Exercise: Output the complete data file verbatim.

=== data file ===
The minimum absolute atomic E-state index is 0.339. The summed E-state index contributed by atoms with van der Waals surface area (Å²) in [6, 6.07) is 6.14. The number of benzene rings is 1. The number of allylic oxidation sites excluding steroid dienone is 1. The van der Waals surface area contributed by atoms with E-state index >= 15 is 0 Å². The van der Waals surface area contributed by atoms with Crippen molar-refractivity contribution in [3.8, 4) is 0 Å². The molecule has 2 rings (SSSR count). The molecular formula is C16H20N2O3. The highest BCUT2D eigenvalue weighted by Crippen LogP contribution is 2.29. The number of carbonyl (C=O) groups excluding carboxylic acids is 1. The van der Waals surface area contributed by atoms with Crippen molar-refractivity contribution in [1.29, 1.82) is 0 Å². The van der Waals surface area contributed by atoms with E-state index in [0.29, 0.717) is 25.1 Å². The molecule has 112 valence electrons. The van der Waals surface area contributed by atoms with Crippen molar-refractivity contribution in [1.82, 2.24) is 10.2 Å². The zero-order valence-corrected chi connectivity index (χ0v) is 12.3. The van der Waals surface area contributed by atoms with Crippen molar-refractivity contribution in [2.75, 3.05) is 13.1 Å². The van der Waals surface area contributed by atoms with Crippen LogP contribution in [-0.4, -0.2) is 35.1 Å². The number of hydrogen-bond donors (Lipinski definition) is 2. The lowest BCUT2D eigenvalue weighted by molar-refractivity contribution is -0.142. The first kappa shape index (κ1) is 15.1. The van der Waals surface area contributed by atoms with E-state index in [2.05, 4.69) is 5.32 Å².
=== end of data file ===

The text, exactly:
The minimum absolute atomic E-state index is 0.339. The summed E-state index contributed by atoms with van der Waals surface area (Å²) in [6, 6.07) is 6.14. The number of benzene rings is 1. The number of allylic oxidation sites excluding steroid dienone is 1. The van der Waals surface area contributed by atoms with E-state index >= 15 is 0 Å². The van der Waals surface area contributed by atoms with Crippen molar-refractivity contribution in [3.8, 4) is 0 Å². The molecule has 2 rings (SSSR count). The molecular formula is C16H20N2O3. The highest BCUT2D eigenvalue weighted by Crippen LogP contribution is 2.29. The number of carbonyl (C=O) groups excluding carboxylic acids is 1. The van der Waals surface area contributed by atoms with Crippen molar-refractivity contribution in [1.29, 1.82) is 0 Å². The van der Waals surface area contributed by atoms with E-state index in [0.29, 0.717) is 25.1 Å². The molecule has 112 valence electrons. The van der Waals surface area contributed by atoms with Crippen molar-refractivity contribution in [1.82, 2.24) is 10.2 Å². The zero-order valence-corrected chi connectivity index (χ0v) is 12.3. The van der Waals surface area contributed by atoms with Crippen molar-refractivity contribution in [2.75, 3.05) is 13.1 Å². The van der Waals surface area contributed by atoms with Crippen LogP contribution in [-0.4, -0.2) is 35.1 Å². The number of hydrogen-bond donors (Lipinski definition) is 2. The lowest BCUT2D eigenvalue weighted by molar-refractivity contribution is -0.142. The first kappa shape index (κ1) is 15.1. The van der Waals surface area contributed by atoms with E-state index in [2.05, 4.69) is 5.32 Å².